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Am J Nephrol. 1997;17(6):533-40.

Glomerular endothelial dysfunction determines disease progression: a hypothesis.

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Faculty of Medicine, Chulalongkorn Medical School Hospital, Bangkok, Thailand.


A glomerular endothelial function with its hemodynamic impact is proposed to determine disease progression. In the clinical settings associated with an intact endothelial function, such as minimal-change steroid-sensitive nephrosis, the early phase of diabetes mellitus and the early stage of an experimental model of renal ablation in animals, it was observed that adequate renal perfusion correlates with the intact structure and function of the nephron with no evidence of disease progression. In contrast, the clinical settings associated with endothelial dysfunction, such as chronic glomerulonephropathy, the late stage of diabetes mellitus and a renal ablation model in animals, are usually associated with a reduction in renal perfusion. The magnitude of renal hypoperfusion observed in all forms of chronic glomerulonephropathies is proportional to the degree of clinical severity. A progressive pattern of renal hypoperfusion is uniquely observed when disease severity progresses. In this context, a new therapeutic maneuver aiming to improve renal perfusion is proposed for treating glomerulonephropathy with disease progression and preventing it from developing to end-stage renal disease.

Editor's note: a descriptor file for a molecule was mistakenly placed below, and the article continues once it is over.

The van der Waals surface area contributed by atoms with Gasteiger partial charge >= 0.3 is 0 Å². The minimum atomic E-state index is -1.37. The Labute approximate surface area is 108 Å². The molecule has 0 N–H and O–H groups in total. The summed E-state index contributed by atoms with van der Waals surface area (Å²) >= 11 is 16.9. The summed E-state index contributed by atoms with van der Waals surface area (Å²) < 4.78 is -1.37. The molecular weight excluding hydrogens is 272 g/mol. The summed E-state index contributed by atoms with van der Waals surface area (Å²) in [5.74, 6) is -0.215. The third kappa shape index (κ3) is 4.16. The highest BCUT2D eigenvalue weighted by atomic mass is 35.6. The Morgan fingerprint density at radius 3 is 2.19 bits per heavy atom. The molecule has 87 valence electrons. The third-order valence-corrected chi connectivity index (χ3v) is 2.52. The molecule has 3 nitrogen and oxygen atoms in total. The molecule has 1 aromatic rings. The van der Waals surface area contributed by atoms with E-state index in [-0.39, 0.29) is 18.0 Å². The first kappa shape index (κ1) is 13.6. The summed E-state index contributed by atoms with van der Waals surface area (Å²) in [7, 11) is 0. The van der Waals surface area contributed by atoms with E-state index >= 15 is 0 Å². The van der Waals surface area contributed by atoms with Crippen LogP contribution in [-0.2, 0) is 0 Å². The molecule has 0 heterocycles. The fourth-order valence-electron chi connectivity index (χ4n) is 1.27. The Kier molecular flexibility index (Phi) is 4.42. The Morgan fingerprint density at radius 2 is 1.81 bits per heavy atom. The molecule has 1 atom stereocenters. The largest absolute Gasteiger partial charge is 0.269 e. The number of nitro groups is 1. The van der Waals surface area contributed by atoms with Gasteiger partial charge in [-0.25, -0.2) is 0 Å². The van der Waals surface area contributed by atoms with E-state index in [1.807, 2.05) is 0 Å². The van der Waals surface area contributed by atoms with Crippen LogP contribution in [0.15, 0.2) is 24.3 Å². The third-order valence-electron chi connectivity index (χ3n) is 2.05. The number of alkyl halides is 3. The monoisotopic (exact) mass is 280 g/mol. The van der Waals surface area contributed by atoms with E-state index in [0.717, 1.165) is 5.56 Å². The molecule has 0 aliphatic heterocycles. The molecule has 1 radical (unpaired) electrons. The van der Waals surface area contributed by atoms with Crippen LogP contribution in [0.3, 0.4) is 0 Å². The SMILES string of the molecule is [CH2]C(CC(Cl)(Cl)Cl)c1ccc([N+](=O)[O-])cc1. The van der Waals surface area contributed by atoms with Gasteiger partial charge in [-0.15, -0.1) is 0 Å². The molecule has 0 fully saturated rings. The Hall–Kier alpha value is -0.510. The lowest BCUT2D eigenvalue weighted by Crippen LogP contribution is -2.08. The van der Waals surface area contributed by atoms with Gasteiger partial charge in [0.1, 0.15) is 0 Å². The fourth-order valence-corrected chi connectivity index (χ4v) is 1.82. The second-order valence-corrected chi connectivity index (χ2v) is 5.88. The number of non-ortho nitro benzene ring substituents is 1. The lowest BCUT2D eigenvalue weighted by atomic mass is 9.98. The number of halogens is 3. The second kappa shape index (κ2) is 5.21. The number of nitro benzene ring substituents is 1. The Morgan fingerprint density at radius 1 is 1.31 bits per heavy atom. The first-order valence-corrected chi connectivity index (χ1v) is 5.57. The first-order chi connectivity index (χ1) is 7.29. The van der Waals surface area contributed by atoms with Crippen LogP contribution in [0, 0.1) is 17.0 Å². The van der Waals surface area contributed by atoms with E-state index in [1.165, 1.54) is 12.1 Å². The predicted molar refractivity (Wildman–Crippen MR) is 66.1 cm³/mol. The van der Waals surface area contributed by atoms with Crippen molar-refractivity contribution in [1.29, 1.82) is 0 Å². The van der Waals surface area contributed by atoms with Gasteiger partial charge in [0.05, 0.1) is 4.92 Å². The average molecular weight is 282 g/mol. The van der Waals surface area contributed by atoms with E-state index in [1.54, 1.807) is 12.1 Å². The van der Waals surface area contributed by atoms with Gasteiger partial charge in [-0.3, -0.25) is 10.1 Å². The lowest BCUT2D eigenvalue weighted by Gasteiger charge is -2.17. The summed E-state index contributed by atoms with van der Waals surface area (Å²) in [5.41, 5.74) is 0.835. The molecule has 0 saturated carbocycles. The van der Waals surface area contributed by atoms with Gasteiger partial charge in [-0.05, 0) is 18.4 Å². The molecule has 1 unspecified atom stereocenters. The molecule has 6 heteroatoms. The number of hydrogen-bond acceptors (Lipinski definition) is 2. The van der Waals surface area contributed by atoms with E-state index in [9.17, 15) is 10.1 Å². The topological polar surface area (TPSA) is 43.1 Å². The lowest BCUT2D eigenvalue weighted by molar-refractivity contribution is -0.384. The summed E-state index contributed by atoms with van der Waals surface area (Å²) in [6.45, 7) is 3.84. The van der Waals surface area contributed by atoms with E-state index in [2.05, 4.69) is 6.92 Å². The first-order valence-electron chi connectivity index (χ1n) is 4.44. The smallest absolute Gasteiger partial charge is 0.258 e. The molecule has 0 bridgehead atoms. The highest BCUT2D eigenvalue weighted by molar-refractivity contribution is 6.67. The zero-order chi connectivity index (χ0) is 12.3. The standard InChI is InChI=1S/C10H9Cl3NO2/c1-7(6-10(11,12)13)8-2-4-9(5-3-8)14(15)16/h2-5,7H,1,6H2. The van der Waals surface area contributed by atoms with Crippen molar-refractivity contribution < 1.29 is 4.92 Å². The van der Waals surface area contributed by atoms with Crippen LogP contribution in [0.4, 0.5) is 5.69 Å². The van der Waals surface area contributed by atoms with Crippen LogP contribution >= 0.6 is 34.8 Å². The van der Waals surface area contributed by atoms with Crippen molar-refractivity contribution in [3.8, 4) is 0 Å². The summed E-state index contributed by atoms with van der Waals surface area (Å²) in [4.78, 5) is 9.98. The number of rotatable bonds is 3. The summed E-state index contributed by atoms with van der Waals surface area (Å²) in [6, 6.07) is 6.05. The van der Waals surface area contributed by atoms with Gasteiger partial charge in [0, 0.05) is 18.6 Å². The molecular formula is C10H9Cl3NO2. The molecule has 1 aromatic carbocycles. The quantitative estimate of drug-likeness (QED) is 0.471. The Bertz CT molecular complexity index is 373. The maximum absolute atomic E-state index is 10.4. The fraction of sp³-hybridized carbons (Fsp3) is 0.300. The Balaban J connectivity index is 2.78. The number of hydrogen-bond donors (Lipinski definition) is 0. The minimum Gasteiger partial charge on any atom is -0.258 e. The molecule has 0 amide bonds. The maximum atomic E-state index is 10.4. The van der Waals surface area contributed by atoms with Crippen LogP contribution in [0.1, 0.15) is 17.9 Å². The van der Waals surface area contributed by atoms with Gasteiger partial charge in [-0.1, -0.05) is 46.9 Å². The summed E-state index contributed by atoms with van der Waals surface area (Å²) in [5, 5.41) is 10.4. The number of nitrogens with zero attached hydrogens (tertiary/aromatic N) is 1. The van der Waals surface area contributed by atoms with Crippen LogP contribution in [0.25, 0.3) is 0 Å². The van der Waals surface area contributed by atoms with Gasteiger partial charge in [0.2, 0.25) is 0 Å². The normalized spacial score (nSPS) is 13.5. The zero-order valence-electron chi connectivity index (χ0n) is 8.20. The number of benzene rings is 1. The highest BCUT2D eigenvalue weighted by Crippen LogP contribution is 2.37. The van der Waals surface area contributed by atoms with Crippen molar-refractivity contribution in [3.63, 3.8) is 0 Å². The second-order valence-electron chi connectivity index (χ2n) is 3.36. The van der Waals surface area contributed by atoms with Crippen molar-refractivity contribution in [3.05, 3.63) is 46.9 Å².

[Indexed for MEDLINE]

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